I have weighed about 135 pounds for just over a year now. I’d never make it on
Before I started officially dieting in March of 2005 I think I weighed about 170lbs but it’s hard to say for sure since I mostly avoided weighing myself. I wasn’t one of those girls who had always been fat, I didn’t hate my body, and I didn’t spend years trying to lose weight. I thought I was curvy, perhaps a little chubby but nothing too awful. I was so accepting of my body that I didn’t believe it could change. I believed diets were gimmicky and futile and too many women seemed to hate who they were because of their body size. I didn’t want to waste time eating cabbage soup and grapefruits and hating myself; I was a curvy girl and I decided to be ok with that.
In 2004 my mother and a friend both lost a good amount of weight on Weight Watchers. While I was impressed with how amazing they both looked I was more jealous of the power they had. They had changed something that I had convinced myself was immovable.
I started dieting to prove that I could control my body size. Once I began to lose weight I felt good and I realized that I wanted to lose a lot more than the original goal of 10 or so pounds. I gained a little understanding of why people became anorexic -- being able to change my physical form felt like magic. I’m obviously not advocating eating disorders but I was shocked to discover that I suddenly understood the appeal.
Ultimately losing weight was easy. It took time, but it wasn't hard work. I know no one wants to hear that, it’s supposed to be hard, if was easy we’d all be thin. Maybe it was easier for me because I had fewer emotional issues with food, or because I already liked vegetables, or because I have an amazing sense of internal guilt for someone with no religion. I figured out what I was eating (mostly through journaling), figured out what was good for me (mostly based on calories and Weight Watchers points) and stopped eating crap. Did I want to eat ice cream? Every minute (This is always true. Ice cream is the world’s most perfect food. There is never a time when I do not want to eat a scoop/pint/gallon/barrel full). I did not do any sort of formalized exercising. I live in New York City, I walk a lot. I used to go to the gym and while I'm sure it made me healthier it never made me skinny.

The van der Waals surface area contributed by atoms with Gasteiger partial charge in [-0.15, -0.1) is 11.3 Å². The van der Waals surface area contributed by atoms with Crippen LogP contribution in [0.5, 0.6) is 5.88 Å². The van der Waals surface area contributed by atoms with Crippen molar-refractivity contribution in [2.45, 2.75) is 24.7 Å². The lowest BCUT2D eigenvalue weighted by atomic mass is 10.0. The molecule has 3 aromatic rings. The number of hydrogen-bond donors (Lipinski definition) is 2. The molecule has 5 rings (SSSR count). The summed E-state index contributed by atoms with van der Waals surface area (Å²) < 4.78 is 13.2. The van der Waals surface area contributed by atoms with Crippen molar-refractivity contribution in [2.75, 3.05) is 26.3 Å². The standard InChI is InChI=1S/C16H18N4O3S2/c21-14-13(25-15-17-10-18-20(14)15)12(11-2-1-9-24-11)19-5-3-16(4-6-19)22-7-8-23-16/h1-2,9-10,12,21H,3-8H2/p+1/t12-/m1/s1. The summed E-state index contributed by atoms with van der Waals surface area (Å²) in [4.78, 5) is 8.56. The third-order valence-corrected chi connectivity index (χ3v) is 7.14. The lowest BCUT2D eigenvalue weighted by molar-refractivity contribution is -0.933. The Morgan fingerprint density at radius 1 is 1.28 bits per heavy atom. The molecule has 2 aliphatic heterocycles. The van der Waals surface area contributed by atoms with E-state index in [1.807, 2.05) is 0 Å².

I weighed closer to 130lbs (and even saw the 120s once or twice) for a short while last November but eventually decided that 135lbs was a better weight for me, mostly because it was much easier to maintain and I believe that my body is happier here. I’ve since learned that a few people thought that the 130 me was a bit on the overly skinny side. This is astonishes me. I can believe that I am not at all chubby (though honestly it’s tough) but the idea that I could be too skinny is so foreign that it doesn’t seem possible. Changing your view of your own body turns out to be a lot tougher than changing the body itself. I don’t look at old pictures of myself and see a heavy girl, I just see me, an average girl who is moderately pretty but nothing special. I see her in the new pictures too. We’re used to our faces and (even more so) to the versions of ourselves that we believe in on the inside. Losing this weight has changed fewer things than one would have expected.
Things that have changed:
- Shopping is much easier, almost everything looks acceptable (if not amazing) on me.
- I am obsessed with food and constantly paranoid that I am eating poorly and will gain the weight back.
Things that have not changed
- I still think I look average sized
- I still do not have men fighting over me (I’m as surprised as you folks my ass is hot!).
- I still think my thighs look huge about 10% of the time (this delusion is clearly hard wired)
- I still do not hate myself.